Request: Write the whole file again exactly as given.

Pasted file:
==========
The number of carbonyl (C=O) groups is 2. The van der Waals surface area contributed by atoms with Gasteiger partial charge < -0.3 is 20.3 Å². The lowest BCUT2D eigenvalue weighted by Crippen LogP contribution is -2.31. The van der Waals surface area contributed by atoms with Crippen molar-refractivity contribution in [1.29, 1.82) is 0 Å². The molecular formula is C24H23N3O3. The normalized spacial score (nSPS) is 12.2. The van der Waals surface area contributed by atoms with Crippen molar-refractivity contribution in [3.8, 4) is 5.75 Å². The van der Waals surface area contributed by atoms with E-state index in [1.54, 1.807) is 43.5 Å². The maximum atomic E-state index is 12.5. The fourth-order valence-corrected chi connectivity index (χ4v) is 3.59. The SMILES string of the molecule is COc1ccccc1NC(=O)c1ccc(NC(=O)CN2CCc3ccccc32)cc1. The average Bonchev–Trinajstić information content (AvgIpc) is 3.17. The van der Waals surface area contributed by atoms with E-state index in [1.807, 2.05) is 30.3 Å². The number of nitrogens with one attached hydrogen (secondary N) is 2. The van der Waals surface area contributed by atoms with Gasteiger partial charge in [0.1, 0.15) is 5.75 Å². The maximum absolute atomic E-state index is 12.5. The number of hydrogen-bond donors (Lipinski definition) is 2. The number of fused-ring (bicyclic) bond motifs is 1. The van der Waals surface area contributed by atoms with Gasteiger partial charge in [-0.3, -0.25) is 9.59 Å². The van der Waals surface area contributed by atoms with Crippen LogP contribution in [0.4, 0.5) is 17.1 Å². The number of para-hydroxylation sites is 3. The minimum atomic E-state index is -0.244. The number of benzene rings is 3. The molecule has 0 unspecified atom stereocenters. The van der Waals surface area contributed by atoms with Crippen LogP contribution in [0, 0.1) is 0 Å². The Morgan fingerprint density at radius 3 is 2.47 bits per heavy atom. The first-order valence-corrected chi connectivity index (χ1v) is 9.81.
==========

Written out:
The number of carbonyl (C=O) groups is 2. The van der Waals surface area contributed by atoms with Gasteiger partial charge < -0.3 is 20.3 Å². The lowest BCUT2D eigenvalue weighted by Crippen LogP contribution is -2.31. The van der Waals surface area contributed by atoms with Crippen molar-refractivity contribution in [1.29, 1.82) is 0 Å². The molecular formula is C24H23N3O3. The normalized spacial score (nSPS) is 12.2. The van der Waals surface area contributed by atoms with Crippen molar-refractivity contribution in [3.8, 4) is 5.75 Å². The van der Waals surface area contributed by atoms with E-state index in [1.54, 1.807) is 43.5 Å². The maximum atomic E-state index is 12.5. The fourth-order valence-corrected chi connectivity index (χ4v) is 3.59. The SMILES string of the molecule is COc1ccccc1NC(=O)c1ccc(NC(=O)CN2CCc3ccccc32)cc1. The average Bonchev–Trinajstić information content (AvgIpc) is 3.17. The van der Waals surface area contributed by atoms with E-state index in [1.807, 2.05) is 30.3 Å². The number of nitrogens with one attached hydrogen (secondary N) is 2. The van der Waals surface area contributed by atoms with Gasteiger partial charge in [0.1, 0.15) is 5.75 Å². The maximum absolute atomic E-state index is 12.5. The number of hydrogen-bond donors (Lipinski definition) is 2. The number of fused-ring (bicyclic) bond motifs is 1. The van der Waals surface area contributed by atoms with Gasteiger partial charge in [-0.3, -0.25) is 9.59 Å². The van der Waals surface area contributed by atoms with Crippen LogP contribution in [0.4, 0.5) is 17.1 Å². The number of para-hydroxylation sites is 3. The minimum atomic E-state index is -0.244. The number of benzene rings is 3. The molecule has 0 unspecified atom stereocenters. The van der Waals surface area contributed by atoms with Crippen LogP contribution in [0, 0.1) is 0 Å². The Morgan fingerprint density at radius 3 is 2.47 bits per heavy atom. The first-order valence-corrected chi connectivity index (χ1v) is 9.81.